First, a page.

Developing Social Awareness and Leadership Skills

A program that I very much respect here at Haigazian is the sponsoring of a group of students drawn from all parts of Lebanon in an intense educational program with the intent of developing leaders for the future.

I am grateful that the American government has worked through the latest fiscal crisis.  I am not going to get into the politics around it, just that it even affected Haigazian University.

A program that I very much respect here at Haigazian is the sponsoring of a group of students drawn from all parts of Lebanon in an intense educational program with the intent of developing leaders.  This is an American Aid project.  The US government particularly likes working through a place like Haigazian because this university has the reputation for being diligent, faithful to the program, and has quality academic standards.  I also like the American Aid program because it goes the extra mile with students in developing and encouraging leadership skills as well as “social awareness.”

One example—in an effort to develop both social awareness and leadership skills, students in the American Aid program were broken down into teams.  Each team was challenged to develop a business model that would “A” make money, and “B” be socially responsible.  One group developed a plan and is implementing it on teaching refugee women how to prepare inexpensive, healthy meals and selling them.  Not only did they develop a concept but are trying to make it work.  Another group developed an “Eco-friendly” tourism company.  Their goal was to introduce people to non-traditional areas of Lebanon, meet people, experience local crafts, experience “touristic” places while being tourists.  The model was that money could be made while also being responsible.  Sshh…don’t tell my American pastor, Nairy; my Armenian pastor, Soloman; or my international pastor, Robert—but I cut church one Sunday to join them.  I had a fabulous experience.  I had some experiences that I have not had with other tours.  One part of their tour included having interaction with an organization that works with blind people and their having a trade.  Incidentally, I had to pay, just like I would for any other tour—okay, I got a Haigazian discount—thank you very much.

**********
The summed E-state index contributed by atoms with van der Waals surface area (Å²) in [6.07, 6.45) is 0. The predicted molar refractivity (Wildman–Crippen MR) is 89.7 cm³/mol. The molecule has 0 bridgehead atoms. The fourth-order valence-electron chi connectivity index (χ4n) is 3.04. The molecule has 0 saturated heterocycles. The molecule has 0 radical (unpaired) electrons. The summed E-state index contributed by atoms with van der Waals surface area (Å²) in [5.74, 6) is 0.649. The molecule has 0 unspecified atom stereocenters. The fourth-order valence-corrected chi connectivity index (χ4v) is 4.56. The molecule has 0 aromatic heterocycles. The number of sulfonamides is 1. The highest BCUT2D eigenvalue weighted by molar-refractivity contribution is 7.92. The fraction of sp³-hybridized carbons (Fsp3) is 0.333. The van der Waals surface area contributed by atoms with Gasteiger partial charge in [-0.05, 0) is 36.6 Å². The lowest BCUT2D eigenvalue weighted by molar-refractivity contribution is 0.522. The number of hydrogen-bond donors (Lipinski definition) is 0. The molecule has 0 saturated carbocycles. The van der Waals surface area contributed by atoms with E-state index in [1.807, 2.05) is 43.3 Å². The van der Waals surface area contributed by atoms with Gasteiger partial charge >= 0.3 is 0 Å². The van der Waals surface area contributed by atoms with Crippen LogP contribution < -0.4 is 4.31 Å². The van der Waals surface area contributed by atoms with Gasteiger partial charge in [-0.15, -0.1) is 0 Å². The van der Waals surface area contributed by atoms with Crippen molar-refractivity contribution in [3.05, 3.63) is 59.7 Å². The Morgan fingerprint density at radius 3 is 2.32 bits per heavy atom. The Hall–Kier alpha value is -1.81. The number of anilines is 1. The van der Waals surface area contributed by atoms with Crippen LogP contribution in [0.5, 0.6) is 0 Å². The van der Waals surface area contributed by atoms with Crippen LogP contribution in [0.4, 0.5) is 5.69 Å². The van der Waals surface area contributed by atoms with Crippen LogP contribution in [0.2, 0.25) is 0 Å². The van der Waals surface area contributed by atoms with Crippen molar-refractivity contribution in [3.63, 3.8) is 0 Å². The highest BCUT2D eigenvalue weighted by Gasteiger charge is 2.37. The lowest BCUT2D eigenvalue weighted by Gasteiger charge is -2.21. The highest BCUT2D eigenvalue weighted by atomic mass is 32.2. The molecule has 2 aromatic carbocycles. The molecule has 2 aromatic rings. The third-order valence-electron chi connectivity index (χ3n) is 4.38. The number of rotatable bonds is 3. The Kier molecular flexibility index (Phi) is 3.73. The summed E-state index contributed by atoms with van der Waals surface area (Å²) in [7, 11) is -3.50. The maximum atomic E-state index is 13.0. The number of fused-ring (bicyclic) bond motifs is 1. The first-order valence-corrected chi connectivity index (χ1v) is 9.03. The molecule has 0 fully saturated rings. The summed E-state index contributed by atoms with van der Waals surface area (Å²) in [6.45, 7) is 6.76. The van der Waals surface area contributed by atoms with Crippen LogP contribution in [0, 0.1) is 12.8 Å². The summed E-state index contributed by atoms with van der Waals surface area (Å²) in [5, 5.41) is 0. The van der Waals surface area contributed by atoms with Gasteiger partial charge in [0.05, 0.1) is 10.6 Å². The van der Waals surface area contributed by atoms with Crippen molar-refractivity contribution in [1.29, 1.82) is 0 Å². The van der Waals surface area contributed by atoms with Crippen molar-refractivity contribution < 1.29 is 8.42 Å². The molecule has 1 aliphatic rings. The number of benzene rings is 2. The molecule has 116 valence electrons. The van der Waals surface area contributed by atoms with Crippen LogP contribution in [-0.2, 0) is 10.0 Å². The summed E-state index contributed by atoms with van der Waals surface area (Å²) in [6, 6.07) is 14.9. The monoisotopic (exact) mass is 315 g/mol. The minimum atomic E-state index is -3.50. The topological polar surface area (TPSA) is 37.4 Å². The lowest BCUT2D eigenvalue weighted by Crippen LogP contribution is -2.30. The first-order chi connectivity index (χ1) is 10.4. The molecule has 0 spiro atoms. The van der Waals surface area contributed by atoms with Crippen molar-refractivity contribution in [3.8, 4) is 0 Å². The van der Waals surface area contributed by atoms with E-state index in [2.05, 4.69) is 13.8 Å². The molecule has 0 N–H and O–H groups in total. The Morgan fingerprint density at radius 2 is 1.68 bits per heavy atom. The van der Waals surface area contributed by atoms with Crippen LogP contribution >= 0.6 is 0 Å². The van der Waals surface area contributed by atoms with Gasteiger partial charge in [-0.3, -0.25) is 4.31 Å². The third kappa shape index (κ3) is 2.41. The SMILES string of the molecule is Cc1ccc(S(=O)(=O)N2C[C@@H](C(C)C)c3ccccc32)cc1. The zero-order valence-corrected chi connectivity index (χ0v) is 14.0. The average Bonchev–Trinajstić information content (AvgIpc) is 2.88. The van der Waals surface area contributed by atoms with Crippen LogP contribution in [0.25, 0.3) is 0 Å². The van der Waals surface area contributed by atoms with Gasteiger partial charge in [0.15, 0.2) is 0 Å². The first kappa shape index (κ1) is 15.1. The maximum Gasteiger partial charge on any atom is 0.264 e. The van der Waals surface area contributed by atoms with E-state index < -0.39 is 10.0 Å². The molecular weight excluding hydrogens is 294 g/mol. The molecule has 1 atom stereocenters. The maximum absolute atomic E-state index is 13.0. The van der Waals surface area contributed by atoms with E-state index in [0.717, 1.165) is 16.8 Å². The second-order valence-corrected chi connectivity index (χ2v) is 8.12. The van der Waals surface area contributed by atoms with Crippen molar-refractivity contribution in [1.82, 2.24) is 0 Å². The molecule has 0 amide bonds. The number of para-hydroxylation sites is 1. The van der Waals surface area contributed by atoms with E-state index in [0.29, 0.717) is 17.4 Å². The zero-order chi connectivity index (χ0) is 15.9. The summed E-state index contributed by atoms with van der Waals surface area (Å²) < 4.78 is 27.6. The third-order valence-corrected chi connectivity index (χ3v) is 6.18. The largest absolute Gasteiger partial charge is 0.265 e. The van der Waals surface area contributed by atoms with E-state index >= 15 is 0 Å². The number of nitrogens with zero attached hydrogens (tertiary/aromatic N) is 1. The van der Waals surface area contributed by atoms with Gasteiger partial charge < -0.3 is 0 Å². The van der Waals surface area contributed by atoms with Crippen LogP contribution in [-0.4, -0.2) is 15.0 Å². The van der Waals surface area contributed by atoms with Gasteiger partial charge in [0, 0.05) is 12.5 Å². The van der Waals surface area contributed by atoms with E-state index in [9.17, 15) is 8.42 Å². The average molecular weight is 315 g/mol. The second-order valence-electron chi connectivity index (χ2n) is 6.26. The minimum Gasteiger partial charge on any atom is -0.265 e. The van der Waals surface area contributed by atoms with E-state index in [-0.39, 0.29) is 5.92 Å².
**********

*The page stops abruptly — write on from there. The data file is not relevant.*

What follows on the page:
One stop, a church in Qaraoun, was a model of interfaith respect.  We met with the priest who told the story of the recent remodel of the church, which cost millions.  They had been approached by a Muslim who wanted to help them with a project involving restoration.  The church put together a thorough remodeling project of building and grounds.  They divided it into three parts and asked the “donor” to consider one part, whichever he wanted.  His answer was “no”, he wanted to do all of it.  As a Muslim, he wanted to help restore the church because in his community both Muslims and Christians respect one another.  The priest then mentioned that in one of his villages, no funeral takes place without both Christian and Muslim involvement.  We are in a part of the world where we hear stories of division, and yet there continue to be stories and places where there is a profound respect for one another.  Thank you Qaraoun—a story which I learned on World Wide Communion Sunday.

I don’t know if either of these programs will survive…they might.  What I know is that I have met students who are not only talking in theory about concepts, but they are putting concepts into practice—how to be leaders, being socially responsible, how to develop viable projects.

One of the students of this program is very active in Spiritual Life and is nudging/encouraging us to be involved in prison ministry.  She knows there is a limit to what Spiritual Life can do and is asking much broader questions of how she can be a transformative presence in an area that needs extensive outreach.  I am wondering where this will lead.  At the very least, I expect that we will have a visit to a prison bring a program of “cheer” as well as other necessary items.  It is apparent that there is incredible need and suffering in the Lebanese prison system.

Bruce Schoup serves at Haigazian University, Beirut, Lebanon as Chaplain.